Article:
Two couples who own homes in central Florida attempted to bring a class action against a homebuilder, stemming from alleged violations of Florida’s building code. Section 553.84, Florida Statutes, provides for such a private cause of action, but also provides a statutory defense for homebuilders where: (1) the homebuilder obtained any required building permits, and the appropriate agency approved the plans; (2) the project passed all inspections required under the Code; and (3) there was no personal injury or damage to property other than the property that is the subject of the permits, plans, and inspections. This defense, however, does not apply if the homebuilder knew or should have known of the code violation.
In this case, the representative plaintiffs alleged violations of ASTM standards incorporated into the Florida building code, which standards addressed proper application of stucco to the exterior of homes. Specifically, the representative plaintiffs alleged that many of the homes this builder constructed in Florida between April 18, 2006 and April 18, 2016 had one or more of three stucco-related code violations that resulted in stucco cracking. The alleged violations related to the spacing between the stucco-coated portions and other portions of the exterior not covered by stucco and/or an alleged lack of proper control joints within the stucco-coated portions of the homes’ exteriors.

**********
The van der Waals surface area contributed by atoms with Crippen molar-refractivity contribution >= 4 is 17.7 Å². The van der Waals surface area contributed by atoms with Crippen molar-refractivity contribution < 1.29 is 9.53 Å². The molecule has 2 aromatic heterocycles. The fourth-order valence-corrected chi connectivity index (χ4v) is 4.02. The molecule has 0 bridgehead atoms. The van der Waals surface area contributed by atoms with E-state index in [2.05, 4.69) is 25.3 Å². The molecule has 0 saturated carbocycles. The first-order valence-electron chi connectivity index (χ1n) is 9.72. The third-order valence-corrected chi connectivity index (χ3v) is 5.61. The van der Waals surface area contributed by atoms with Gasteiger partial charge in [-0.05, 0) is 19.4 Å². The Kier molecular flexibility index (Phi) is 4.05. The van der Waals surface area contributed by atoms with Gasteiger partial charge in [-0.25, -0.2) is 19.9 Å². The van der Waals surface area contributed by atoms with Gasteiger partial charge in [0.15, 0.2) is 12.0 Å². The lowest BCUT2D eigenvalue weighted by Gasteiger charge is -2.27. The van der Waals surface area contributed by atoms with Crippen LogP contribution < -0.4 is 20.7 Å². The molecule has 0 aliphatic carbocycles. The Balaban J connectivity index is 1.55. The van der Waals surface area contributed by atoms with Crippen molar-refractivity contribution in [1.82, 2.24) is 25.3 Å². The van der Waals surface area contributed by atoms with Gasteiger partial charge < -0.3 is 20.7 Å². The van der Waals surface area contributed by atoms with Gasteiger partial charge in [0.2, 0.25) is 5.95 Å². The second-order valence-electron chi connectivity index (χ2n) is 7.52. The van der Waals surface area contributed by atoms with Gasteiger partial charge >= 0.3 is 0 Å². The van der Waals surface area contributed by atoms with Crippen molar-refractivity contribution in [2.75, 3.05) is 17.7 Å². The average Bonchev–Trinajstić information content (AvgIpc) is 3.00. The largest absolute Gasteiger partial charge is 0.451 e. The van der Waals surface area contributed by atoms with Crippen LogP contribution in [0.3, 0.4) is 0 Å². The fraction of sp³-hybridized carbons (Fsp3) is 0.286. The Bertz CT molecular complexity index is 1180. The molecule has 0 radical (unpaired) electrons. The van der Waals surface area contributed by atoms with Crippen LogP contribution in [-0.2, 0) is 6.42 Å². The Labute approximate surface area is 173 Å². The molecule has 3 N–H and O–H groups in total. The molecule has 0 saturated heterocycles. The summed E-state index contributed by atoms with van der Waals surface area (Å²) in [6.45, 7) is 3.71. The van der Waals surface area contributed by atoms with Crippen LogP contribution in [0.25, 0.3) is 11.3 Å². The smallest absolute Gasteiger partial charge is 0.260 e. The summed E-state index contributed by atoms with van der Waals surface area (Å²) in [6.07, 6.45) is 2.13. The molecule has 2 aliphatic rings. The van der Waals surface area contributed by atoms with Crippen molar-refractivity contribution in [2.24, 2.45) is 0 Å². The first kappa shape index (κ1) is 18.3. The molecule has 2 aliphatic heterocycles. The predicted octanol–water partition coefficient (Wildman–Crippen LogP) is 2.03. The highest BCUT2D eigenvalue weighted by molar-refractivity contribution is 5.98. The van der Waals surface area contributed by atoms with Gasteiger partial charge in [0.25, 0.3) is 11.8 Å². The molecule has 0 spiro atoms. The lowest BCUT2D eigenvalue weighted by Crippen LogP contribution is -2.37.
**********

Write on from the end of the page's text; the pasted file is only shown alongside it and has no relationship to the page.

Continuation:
Based on these allegations, the representative plaintiffs sought to bring a corresponding class action under Rule 23(b)(3) – i.e., an alleged class in which common questions of law or fact predominate over questions affecting only individual members, and as to which a class action is a superior means of adjudicating the dispute.
The district court disagreed and denied plaintiffs’ motion to certify a class on several grounds. First, it found that the class failed Rule 23’s implicit ascertainability requirement because the defendant’s own records did not necessarily reveal which homeowners had such stucco problems and did not account for subsequent purchasers. In addition, resolving the ascertainability issue through self-identification of class members would have been administratively infeasible and would have resulted in individualized mini-trials to determine whether each potential claimant actually fell within the proposed class definition.
Second, the asserted class failed the Rule 23(a)’s commonality requirement. Commonality requires that the class members have suffered the same injury (not just a violation of the same provision of the law). Plaintiffs had not attempted to show, and likely could not show, through common proof, that all potential class members’ stucco issues were caused by one or more of the alleged ASTM violations. As the district court explained, “merely showing that a house has Code violations and cracked stucco is not enough to establish that the former caused the latter.”
Third and finally, the class failed Rule 23(b)(3)’s predominance and superiority requirements because each instance of alleged stucco cracking would have to be individually examined – not established through common proof – and thus individualized issues would predominate. Further, there were other individualized issues such as the potential applicability of Florida’s pertinent five-year statute of limitations for actions founded on the construction of improvements to real property. Superiority failed for largely the same reasons because where common issues of law or fact do not predominate, a class action will not be a superior vehicle for adjudicating the claims at issue.
For all of these reasons, the district court denied plaintiffs’ class-certification motion.